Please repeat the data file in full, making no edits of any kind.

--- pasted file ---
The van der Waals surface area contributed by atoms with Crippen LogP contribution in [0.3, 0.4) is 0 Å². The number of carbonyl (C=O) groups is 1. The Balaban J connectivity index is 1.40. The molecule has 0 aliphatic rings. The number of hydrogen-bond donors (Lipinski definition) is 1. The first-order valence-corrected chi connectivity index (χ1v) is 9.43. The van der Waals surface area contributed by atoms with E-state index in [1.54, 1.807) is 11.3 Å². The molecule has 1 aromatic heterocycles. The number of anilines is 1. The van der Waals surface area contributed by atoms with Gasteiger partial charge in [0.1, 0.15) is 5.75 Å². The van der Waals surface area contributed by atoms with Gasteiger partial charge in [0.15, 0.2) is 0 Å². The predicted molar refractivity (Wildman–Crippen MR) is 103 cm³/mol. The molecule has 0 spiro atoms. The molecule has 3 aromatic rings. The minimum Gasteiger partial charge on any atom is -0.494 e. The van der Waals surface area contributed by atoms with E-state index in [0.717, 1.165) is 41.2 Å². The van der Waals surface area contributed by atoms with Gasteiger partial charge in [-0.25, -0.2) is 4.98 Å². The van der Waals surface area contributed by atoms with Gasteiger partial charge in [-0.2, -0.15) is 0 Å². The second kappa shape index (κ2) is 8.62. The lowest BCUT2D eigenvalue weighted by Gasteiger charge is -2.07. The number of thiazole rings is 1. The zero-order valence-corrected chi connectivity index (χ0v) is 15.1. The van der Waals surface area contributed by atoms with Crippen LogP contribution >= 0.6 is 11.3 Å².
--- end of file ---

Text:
The van der Waals surface area contributed by atoms with Crippen LogP contribution in [0.3, 0.4) is 0 Å². The number of carbonyl (C=O) groups is 1. The Balaban J connectivity index is 1.40. The molecule has 0 aliphatic rings. The number of hydrogen-bond donors (Lipinski definition) is 1. The first-order valence-corrected chi connectivity index (χ1v) is 9.43. The van der Waals surface area contributed by atoms with E-state index in [1.54, 1.807) is 11.3 Å². The molecule has 1 aromatic heterocycles. The number of anilines is 1. The van der Waals surface area contributed by atoms with Gasteiger partial charge in [0.1, 0.15) is 5.75 Å². The van der Waals surface area contributed by atoms with Gasteiger partial charge in [0.15, 0.2) is 0 Å². The predicted molar refractivity (Wildman–Crippen MR) is 103 cm³/mol. The molecule has 0 spiro atoms. The molecule has 3 aromatic rings. The minimum Gasteiger partial charge on any atom is -0.494 e. The van der Waals surface area contributed by atoms with E-state index in [0.717, 1.165) is 41.2 Å². The van der Waals surface area contributed by atoms with Gasteiger partial charge in [-0.25, -0.2) is 4.98 Å². The van der Waals surface area contributed by atoms with Gasteiger partial charge in [-0.2, -0.15) is 0 Å². The second kappa shape index (κ2) is 8.62. The lowest BCUT2D eigenvalue weighted by Gasteiger charge is -2.07. The number of thiazole rings is 1. The zero-order valence-corrected chi connectivity index (χ0v) is 15.1. The van der Waals surface area contributed by atoms with Crippen LogP contribution >= 0.6 is 11.3 Å².